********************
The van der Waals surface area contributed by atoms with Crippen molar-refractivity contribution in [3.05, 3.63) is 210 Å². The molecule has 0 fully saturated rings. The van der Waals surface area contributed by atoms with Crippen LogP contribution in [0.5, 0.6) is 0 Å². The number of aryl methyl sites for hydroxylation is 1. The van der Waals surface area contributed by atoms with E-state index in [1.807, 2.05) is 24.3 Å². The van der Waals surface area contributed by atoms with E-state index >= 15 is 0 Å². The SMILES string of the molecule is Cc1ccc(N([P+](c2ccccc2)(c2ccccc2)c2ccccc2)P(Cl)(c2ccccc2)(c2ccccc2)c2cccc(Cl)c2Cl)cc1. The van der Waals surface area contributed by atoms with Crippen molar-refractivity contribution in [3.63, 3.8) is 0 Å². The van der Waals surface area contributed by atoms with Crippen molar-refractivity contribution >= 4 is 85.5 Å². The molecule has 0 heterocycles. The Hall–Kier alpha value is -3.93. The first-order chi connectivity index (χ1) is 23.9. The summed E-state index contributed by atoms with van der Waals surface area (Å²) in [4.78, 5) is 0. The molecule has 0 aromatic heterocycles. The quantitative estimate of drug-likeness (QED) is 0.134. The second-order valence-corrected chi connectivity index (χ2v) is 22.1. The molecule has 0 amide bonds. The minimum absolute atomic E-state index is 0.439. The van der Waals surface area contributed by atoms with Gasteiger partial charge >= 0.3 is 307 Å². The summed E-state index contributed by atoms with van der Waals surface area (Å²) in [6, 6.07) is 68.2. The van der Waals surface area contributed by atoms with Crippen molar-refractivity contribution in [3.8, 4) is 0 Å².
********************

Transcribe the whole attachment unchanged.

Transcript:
The van der Waals surface area contributed by atoms with Crippen molar-refractivity contribution in [3.05, 3.63) is 210 Å². The molecule has 0 fully saturated rings. The van der Waals surface area contributed by atoms with Crippen LogP contribution in [0.5, 0.6) is 0 Å². The number of aryl methyl sites for hydroxylation is 1. The van der Waals surface area contributed by atoms with E-state index in [1.807, 2.05) is 24.3 Å². The van der Waals surface area contributed by atoms with E-state index >= 15 is 0 Å². The SMILES string of the molecule is Cc1ccc(N([P+](c2ccccc2)(c2ccccc2)c2ccccc2)P(Cl)(c2ccccc2)(c2ccccc2)c2cccc(Cl)c2Cl)cc1. The van der Waals surface area contributed by atoms with Crippen molar-refractivity contribution in [3.63, 3.8) is 0 Å². The van der Waals surface area contributed by atoms with Crippen molar-refractivity contribution >= 4 is 85.5 Å². The molecule has 0 heterocycles. The Hall–Kier alpha value is -3.93. The first-order chi connectivity index (χ1) is 23.9. The summed E-state index contributed by atoms with van der Waals surface area (Å²) in [4.78, 5) is 0. The molecule has 0 aromatic heterocycles. The quantitative estimate of drug-likeness (QED) is 0.134. The second-order valence-corrected chi connectivity index (χ2v) is 22.1. The molecule has 0 amide bonds. The minimum absolute atomic E-state index is 0.439. The van der Waals surface area contributed by atoms with Gasteiger partial charge >= 0.3 is 307 Å². The summed E-state index contributed by atoms with van der Waals surface area (Å²) in [6, 6.07) is 68.2. The van der Waals surface area contributed by atoms with Crippen molar-refractivity contribution in [3.8, 4) is 0 Å².